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Author Topic: Seeing spots (sending QSX information)  (Read 7213 times)

Posts: 89


« on: March 09, 2001, 01:02:44 AM »

Quite a few of us now have these really neat rig-control programs that take also integrate with DX Packetcluster terminal windows.  This makes going after the next "big one" as easy as clicking the mouse - the rig automatically tunes itself to that frequency and sets the mode to the mode appropriate for that frequency.

Many of these applications also have the ability to send DX spotting information also.  All the information is taken right from the rig itself - such as frequency and mode.  But they also put QSX in there automatically.

This is pretty convenient for folks who have these programs.  When the QSX information is given in kHz, the rig will automatically set the split function to QSX to that frequency.

Here comes the part that I think we need to do better at.

When spotting DX on the cluster that's working split, be sure to put the correct information in the DX announcement.  That is - if you intend to put "QSX" in the announcement, make the extra effort to put the frequency in kHz so that folks with rig-control will get directed to the correct frequency; example "QSX 21020.00".

Spots that are sent that say "QSX up 3" or "QSX 020-025" will not tune the 2nd VFO to the correct split frequency and will confuse the rig control software.

If you'd like to send that kind of information, my suggestion is to just say - "up 3" or "up 020-025".  That'll save everyone steps and typing all around.

73 de Mike, WA9PIE

Posts: 999

« Reply #1 on: March 09, 2001, 05:29:46 AM »

Heaven forbid that the Packet Cluster shouldn't tune your 2nd VFO correctly.  Whatever happened to operator involvement?  Do we need to know how to do anything anymore?  Do we even need to be home  to work DX?  What DX station continues to use the same listening frequency time after time anyway?  By the time the spot propagates thru the Cluster system he's already listening on a different frequency.  Try turning off the Packet Cluster and tuning around a bit (Hint: It's the big knob in the middle of the radio), and doing some actual listening.  You will be amazed at what you find and hear.  A fringe benefit is the satisfaction of doing it yourself.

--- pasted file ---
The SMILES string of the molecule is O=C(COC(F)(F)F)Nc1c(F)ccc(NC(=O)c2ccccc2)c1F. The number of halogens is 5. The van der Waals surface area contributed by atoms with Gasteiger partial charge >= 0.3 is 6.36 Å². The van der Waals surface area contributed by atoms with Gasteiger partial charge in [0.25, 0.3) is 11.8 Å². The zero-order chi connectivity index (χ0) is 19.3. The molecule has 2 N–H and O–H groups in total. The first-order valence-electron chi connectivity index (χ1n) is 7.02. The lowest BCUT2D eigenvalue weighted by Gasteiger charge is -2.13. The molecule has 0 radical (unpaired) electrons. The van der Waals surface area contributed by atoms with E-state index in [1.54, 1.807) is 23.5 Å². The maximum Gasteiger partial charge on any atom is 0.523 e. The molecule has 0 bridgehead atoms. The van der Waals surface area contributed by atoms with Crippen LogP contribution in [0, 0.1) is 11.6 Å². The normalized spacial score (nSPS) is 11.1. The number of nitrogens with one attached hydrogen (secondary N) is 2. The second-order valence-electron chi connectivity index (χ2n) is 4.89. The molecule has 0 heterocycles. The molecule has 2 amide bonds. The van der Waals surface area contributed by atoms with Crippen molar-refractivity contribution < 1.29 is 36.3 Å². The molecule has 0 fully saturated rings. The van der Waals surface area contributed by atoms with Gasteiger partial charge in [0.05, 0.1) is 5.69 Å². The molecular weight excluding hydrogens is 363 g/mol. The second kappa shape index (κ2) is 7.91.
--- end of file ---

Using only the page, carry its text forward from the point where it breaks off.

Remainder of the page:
Posts: 89


« Reply #2 on: March 09, 2001, 12:15:37 PM »

Okay, then lemme ask you this...

If your microwave isn't heating your food properly, it's only because we're too lazy to use the stove?  If we're not happy with the stove, it's only because we're too lazy to build a campfire?

If your washing machine/dryer are doing the job, then it's only because we're too lazy to wash clothes by hand and hang them on the line?

How far back in technology do we really need to go to satisfy the "old-timers" (I've been at it since '74)?  Should we get rid of computers in the shack (logging programs, rig control, packet cluster...)?  Do we get rid of VFOs and go back to crystal rigs?  How 'bout spark-gap?  Wouldn't that be fun?

I'm only suggesting that folks take the time to properly send their spotting announcements.

Posts: 999

« Reply #3 on: March 09, 2001, 09:14:39 PM »

Today the ARRL announced the impending availability of a new award--the DDXCC or "Digital DX Computer Contacts."  "This award will be available to anyone who works 100 DX countries, er, excuse me "entities" without ANY operator involvement whatsoever," said a League spokesman on the condition of anonymity.  From behind dark sunglasses he continued, "With the DX spotting technology and computerization of rig control we realized the demand for this type of award would be high.  We feel awards of this nature will carry our awards program into the new century.  Job and family demands are higher than ever, and we feel it's discriminatory not to be able to offer our DXCC program to individuals who can't actually get on the air."  So get those rig interfaces debugged, automatic rotor controls working, and DVK's programmed, voice recognition technology is here!  Watch for the impending announcement of the acceptance of e-QSLs for this exciting new award.  Good luck to your computer and software!  Who will be first?
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